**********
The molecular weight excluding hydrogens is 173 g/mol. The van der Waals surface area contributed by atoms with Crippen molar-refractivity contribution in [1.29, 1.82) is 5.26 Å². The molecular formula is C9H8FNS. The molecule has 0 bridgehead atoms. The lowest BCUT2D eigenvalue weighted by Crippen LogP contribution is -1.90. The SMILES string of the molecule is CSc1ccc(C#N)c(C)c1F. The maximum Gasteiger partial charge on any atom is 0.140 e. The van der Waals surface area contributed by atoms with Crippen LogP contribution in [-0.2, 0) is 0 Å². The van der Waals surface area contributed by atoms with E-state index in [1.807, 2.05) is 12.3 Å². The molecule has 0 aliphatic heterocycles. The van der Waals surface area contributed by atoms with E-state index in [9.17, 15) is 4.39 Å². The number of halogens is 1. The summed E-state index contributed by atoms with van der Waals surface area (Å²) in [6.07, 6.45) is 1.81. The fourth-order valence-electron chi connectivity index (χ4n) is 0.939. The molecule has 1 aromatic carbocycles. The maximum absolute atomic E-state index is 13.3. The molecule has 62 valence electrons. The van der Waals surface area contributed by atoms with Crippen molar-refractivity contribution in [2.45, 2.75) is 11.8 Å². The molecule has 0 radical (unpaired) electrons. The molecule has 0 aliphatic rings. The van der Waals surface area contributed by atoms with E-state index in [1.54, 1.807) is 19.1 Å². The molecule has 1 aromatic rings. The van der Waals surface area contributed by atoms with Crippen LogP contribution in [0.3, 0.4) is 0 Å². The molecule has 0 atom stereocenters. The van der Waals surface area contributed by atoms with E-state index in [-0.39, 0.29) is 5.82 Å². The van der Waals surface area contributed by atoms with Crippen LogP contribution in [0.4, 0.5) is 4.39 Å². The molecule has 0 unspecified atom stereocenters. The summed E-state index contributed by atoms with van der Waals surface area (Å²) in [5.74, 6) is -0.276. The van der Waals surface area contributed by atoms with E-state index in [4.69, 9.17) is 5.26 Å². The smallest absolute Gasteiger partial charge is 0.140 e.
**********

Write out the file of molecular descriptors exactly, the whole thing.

The molecular weight excluding hydrogens is 173 g/mol. The van der Waals surface area contributed by atoms with Crippen molar-refractivity contribution in [1.29, 1.82) is 5.26 Å². The molecular formula is C9H8FNS. The molecule has 0 bridgehead atoms. The lowest BCUT2D eigenvalue weighted by Crippen LogP contribution is -1.90. The SMILES string of the molecule is CSc1ccc(C#N)c(C)c1F. The maximum Gasteiger partial charge on any atom is 0.140 e. The van der Waals surface area contributed by atoms with Crippen LogP contribution in [-0.2, 0) is 0 Å². The van der Waals surface area contributed by atoms with E-state index in [1.807, 2.05) is 12.3 Å². The molecule has 0 aliphatic heterocycles. The van der Waals surface area contributed by atoms with E-state index in [9.17, 15) is 4.39 Å². The number of halogens is 1. The summed E-state index contributed by atoms with van der Waals surface area (Å²) in [6.07, 6.45) is 1.81. The fourth-order valence-electron chi connectivity index (χ4n) is 0.939. The molecule has 1 aromatic carbocycles. The maximum absolute atomic E-state index is 13.3. The molecule has 62 valence electrons. The van der Waals surface area contributed by atoms with Crippen molar-refractivity contribution in [2.45, 2.75) is 11.8 Å². The molecule has 0 radical (unpaired) electrons. The molecule has 0 aliphatic rings. The van der Waals surface area contributed by atoms with E-state index in [1.54, 1.807) is 19.1 Å². The molecule has 1 aromatic rings. The van der Waals surface area contributed by atoms with Crippen LogP contribution in [0.3, 0.4) is 0 Å². The molecule has 0 atom stereocenters. The van der Waals surface area contributed by atoms with E-state index in [-0.39, 0.29) is 5.82 Å². The van der Waals surface area contributed by atoms with Crippen LogP contribution in [0.4, 0.5) is 4.39 Å². The molecule has 0 unspecified atom stereocenters. The summed E-state index contributed by atoms with van der Waals surface area (Å²) in [5.74, 6) is -0.276. The van der Waals surface area contributed by atoms with E-state index in [4.69, 9.17) is 5.26 Å². The smallest absolute Gasteiger partial charge is 0.140 e.